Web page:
“I want students to see that art is not isolated from life. Art is a tool for understanding yourself and your world.”
Erin Thompson, JD, PhD, is in her fourth year of teaching the Macaulay Honors College seminar Arts in New York City. This class, the first of four required seminars, challenges Macaulay students to examine performances and exhibitions from the multiple perspectives of scholarship, creativity, and production.
“I look for arts experiences with a social purpose,” said Thompson. She said that students often come in thinking, “Why do I have to do take this art course? I want to save the world!”
“But then they see why art matters,” said Thompson. “As they learn to analyze art, they’re also learning to analyze the visual culture we live in. A painting or an opera works on your emotions the same way as a political ad.”
By the end of the term, Thompson said, students are asking a different question: “Why weren’t we ever exposed to the arts?”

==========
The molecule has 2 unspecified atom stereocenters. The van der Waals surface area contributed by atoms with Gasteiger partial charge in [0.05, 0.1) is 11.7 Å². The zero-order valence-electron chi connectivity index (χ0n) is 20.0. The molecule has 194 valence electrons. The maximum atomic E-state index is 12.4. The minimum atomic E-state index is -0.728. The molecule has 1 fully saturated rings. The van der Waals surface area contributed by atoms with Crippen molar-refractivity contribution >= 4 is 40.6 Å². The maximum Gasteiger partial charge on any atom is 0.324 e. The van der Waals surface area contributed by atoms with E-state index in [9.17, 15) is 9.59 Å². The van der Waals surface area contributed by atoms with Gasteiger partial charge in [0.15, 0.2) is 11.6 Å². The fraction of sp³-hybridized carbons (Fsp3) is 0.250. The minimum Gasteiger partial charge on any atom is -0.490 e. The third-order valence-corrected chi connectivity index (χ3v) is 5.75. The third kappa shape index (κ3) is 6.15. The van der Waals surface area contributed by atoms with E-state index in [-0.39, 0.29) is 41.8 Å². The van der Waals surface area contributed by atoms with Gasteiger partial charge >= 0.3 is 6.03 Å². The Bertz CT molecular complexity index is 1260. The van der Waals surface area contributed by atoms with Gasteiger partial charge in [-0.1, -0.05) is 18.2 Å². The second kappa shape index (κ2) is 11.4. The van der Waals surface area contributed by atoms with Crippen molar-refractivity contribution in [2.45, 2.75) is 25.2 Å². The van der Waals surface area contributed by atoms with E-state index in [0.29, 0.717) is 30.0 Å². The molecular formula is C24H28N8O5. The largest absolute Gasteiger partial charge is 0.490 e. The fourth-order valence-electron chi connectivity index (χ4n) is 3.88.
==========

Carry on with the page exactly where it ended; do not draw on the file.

“So we talk about their schools. We talk about the barriers that institutions like museums unwittingly impose. And then I challenge students to do something.”
One student video-recorded an impassioned plea to open the Museum of Sex to people under 18 so they could connect with its records of LGBTQ experiences. Another conducted hidden-camera interviews asking whether New York City museum cafeterias offered kosher food.
As an example of how justice infuses all art, Thompson offers students’ reaction to the 1926 opera Turandot by Giacomo Puccini. “This opera is Italian, but it’s set in China. Why aren’t the performers Chinese? Should they be?”
Thompson said that simply bringing up such questions is enough to spark lively debates. “These are Macaulay students. They are so enthusiastic and engaged that I just sit back and let them run with it.”